The Cheetahs produced their best performance of the season in Bloemfontein on Saturday, scoring five tries against one of the best defences in the competition. At the heart of their showing was Willie le Roux, but equally influential was openside flanker Heinrich Brüssow.
It is no coincidence the Cheetahs have hit form in the Super Rugby competition following Brüssow’s return from injury. His absence from the start of the season hurt them hard, but he made a huge impact on his return to the competition, when the Cheetahs visited the Sharks, and last weekend was Man of the Match against the Stormers.
Brüssow now plays his rugby in Japan – and he’s headed back that way after his Super Rugby stint – but one has to wonder whether he’s not a player Springbok coach Heyneke Meyer has to consider.
For whatever reasons, Brüssow has been overlooked by Meyer; perhaps he’s considered too small, perhaps he gives away a few too many penalties or perhaps Meyer just doesn’t rate him. It’s a mystery why the 27-year-old, who was one of the chief destroyers of the British and Irish Lions a few years ago, isn’t even in the mix.
Yes, Francois Louw, who’s based in Bath, England, has done a fantastic job for Meyer as the specialist openside flank – as has Marcell Coetzee when he’s had a chance – and he’s combined excellently with Duane Vermeulen and Willem Alberts, but surely Brüssow can add some value to the Bok squad.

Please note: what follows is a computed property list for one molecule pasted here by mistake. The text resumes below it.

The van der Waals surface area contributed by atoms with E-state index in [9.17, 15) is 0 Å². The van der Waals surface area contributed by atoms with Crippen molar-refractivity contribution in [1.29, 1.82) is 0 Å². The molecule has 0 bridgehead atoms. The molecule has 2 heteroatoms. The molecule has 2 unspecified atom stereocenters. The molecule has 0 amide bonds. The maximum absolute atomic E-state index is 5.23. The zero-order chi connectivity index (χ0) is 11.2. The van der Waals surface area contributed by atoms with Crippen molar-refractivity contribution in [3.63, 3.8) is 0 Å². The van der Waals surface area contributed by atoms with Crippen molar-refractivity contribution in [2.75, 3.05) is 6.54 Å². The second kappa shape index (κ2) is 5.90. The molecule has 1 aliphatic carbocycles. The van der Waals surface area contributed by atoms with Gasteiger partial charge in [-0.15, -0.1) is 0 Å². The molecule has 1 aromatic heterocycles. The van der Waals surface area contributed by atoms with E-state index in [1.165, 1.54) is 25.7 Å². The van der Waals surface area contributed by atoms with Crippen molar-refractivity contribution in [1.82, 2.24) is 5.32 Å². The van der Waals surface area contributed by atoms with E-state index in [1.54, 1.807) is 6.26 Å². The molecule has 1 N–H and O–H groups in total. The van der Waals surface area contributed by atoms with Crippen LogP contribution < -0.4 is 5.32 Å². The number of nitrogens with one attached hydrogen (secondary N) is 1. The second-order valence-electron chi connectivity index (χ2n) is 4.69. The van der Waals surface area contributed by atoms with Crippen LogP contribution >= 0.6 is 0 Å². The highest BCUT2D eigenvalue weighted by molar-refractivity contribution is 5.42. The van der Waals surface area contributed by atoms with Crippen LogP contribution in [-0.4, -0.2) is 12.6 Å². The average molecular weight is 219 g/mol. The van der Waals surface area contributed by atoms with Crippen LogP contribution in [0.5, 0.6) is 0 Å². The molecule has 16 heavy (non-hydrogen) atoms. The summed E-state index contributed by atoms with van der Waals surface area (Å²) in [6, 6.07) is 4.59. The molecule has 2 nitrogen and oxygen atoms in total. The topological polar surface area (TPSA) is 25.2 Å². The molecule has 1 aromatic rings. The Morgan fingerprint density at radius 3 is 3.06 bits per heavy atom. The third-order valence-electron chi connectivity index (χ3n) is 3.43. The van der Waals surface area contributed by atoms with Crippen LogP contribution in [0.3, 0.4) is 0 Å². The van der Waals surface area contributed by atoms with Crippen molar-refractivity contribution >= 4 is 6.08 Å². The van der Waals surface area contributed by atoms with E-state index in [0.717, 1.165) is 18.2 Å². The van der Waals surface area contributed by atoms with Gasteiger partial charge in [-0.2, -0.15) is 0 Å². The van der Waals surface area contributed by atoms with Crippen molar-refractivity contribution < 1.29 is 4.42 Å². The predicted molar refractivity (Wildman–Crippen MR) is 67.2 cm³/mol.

He’s a hugely influential player, who’s rated across the globe and, besides his skills as ball poacher at the breakdowns, he has an uncanny ability to disrupt the opposition’s ball and slow it down. He’s done it throughout his career and was at it again against the Stormers on Saturday.
Allister Coetzee and Jean de Villiers mentioned the influence of Brüssow in the Cheetahs game and Adriaan Strauss said: “He makes a big impact and he demands respect. He makes good decisions at vital moments … and that’s something we’ve lacked up to now.”
Brüssow is considered one of those special players all coaches want in their team; strangely, though, some don’t see the value of a small, stocky specialist ‘fetcher’. Jake White didn’t believe in an out-and-out fetcher and it seems Meyer, too, prefers bulk in his loose-trio, rather than specialist skill.
Sure, there are quality loose forwards in South African rugby, men who all offer something different and unique and, let’s be fair, are quality players, but with the next World Cup likely to be a forwards-orientated showdown on heavy northern hemisphere fields, Brüssow might just be the man to wear the Bok No6 jersey. - The Star